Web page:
In what critics say is political correctness run amok, the Houston National Cemetery has banned Christian prayer at the funerals of military veterans. U.S. Rep. John Culberson (R-Texas, left) is now demanding a congressional investigation of the cemetery after he went undercover and discovered the ban is still enforced at funerals there.
Since California passed its controversial law requiring public schools to include a social studies curriculum that included the contributions of gays and lesbians, opponents have organized in an attempt to overturn the law. On Tuesday, those opponents moved one step closer to their goal when California’s Secretary of State cleared them to begin collecting signatures for a ballot referendum.
Willow Creek Community Church, a Chicago-area mega-church that gained fame 20 years ago for its “seeker-sensitive” approach to evangelizing non-Christians, has announced that it will no longer partner with Exodus International, a national ministry that reaches out to individuals wishing to leave the homosexual lifestyle.
One of the nation’s largest denominational social services networks is in danger of a major split over the decision by one of the participants to take a tolerant stance on homosexuality. According to a report by the Associated Press, the Lutheran Church-Missouri Synod (logo, top left), a theologically conservative denomination, has announced “that direct work with its larger and more liberal counterpart, the Evangelical Lutheran Church in America [ELCA, logo, bottom left], has become ‘difficult if not impossible,’ because of doctrinal differences,” including the 2009 decision by the ELCA to allow for the ordination of homosexuals as clergy members.
Campus Crusade for Christ (CCC), a mainstay of Christian outreach ministries at universities across the United States for the past 60 years, is changing its iconic name because “the word ‘crusade’ has negative associations with the bloody Christian conquests of the 11th to 13th centuries,” reported the New York Times. In a press release, the organization itself explained that it was changing its name to simply “Cru” in an effort to “overcome existing barriers and perceptions inherent in the original name.”
The atheist group Freedom From Religion Foundation (FFR) has filed a lawsuit against Texas Governor Rick Perry (left) in an attempt to halt the planned day of fasting and prayer he has called for on August 6th at Reliant Stadium in Houston. In a press release, the group said that it was joining five of its members in “asking the federal court to declare unconstitutional Perry’s initiation, organization, promotion, and participation in the Aug. 6 prayer event.” The group said that it planned to file a restraining order to block “Perry’s continuing involvement in the prayer rally….”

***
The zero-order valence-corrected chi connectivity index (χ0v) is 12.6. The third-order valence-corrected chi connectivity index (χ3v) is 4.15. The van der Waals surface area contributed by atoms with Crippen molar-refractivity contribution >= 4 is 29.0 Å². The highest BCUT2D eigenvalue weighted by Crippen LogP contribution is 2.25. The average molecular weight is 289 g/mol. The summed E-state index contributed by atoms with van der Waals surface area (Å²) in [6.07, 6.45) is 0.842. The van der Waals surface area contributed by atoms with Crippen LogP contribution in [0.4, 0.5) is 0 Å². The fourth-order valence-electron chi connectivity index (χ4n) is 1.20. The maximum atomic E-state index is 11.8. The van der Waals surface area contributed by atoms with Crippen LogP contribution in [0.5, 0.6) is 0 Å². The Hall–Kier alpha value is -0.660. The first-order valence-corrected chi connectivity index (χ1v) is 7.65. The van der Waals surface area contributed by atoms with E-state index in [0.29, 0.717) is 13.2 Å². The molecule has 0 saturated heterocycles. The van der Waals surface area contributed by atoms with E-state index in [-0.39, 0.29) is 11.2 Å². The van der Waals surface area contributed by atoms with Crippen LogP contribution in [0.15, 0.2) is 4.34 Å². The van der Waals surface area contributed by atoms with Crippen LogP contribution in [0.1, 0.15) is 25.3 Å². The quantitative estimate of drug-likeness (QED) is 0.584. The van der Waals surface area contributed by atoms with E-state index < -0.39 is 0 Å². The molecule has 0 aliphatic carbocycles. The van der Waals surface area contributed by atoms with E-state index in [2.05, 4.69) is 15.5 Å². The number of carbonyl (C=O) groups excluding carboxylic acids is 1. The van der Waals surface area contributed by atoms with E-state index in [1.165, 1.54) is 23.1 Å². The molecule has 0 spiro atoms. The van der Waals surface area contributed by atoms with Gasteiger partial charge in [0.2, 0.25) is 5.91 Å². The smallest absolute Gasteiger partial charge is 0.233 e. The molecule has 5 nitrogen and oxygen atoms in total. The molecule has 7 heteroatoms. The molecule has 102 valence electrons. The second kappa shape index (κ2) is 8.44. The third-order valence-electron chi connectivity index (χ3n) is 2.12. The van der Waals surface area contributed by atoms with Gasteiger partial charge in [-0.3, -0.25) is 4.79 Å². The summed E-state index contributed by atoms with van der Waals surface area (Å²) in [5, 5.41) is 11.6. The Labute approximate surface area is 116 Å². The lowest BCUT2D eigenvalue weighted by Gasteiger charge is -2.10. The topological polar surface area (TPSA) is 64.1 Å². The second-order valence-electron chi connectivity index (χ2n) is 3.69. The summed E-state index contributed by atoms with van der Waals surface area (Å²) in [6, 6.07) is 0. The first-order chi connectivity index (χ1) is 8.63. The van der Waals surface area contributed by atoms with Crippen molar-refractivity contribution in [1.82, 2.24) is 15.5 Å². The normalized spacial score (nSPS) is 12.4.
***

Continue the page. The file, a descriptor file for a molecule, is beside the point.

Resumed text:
A federal judge ruled July 11 that a community in Los Angeles County may include prayer in its city government meetings. U.S. District Judge Dale Fischer issued a decision in favor of the City of Lancaster, which in 2009 had approved a policy allowing prayers of all faiths to be included in the openings of the city meetings. The policy was later approved by voters in a community referendum.
While the ACLU worries about whether a Christmas decoration in the public library or a moment of silent prayer in school violates the First Amendment, other non-Christian nations have no trouble at all with combining religion and government. The notion that a “separation of church and state” is indispensable to civil liberty would have flabbergasted the Founding Fathers. In fact, when the Constitution was adopted, about half of the original states had a “state” religion. Eventually all of these states were disestablished (the “state” religion status was ended) but this had absolutely nothing to do with the First Amendment, whose clear words collectivists always seem unable to read: “Congress shall make no law….” is how that amendment begins. Congress did not mean state legislatures.
A significant change to the constitution of the liberal Presbyterian Church (USA) — (PCUSA) — took effect July 10 that allows practicing homosexuals to serve as clergy in the storied mainline denomination. Last year delegates to the PCUSA endorsed the change to drop the requirement, written in the church’s constitution, that church ministers live “in fidelity within the covenant of marriage between a man and a woman, or chastity in singleness.” The change required approval by a majority of the church’s 173 regional presbyteries, which occurred in May of this year, with Minnesota’s Twin Cities district casting the deciding vote.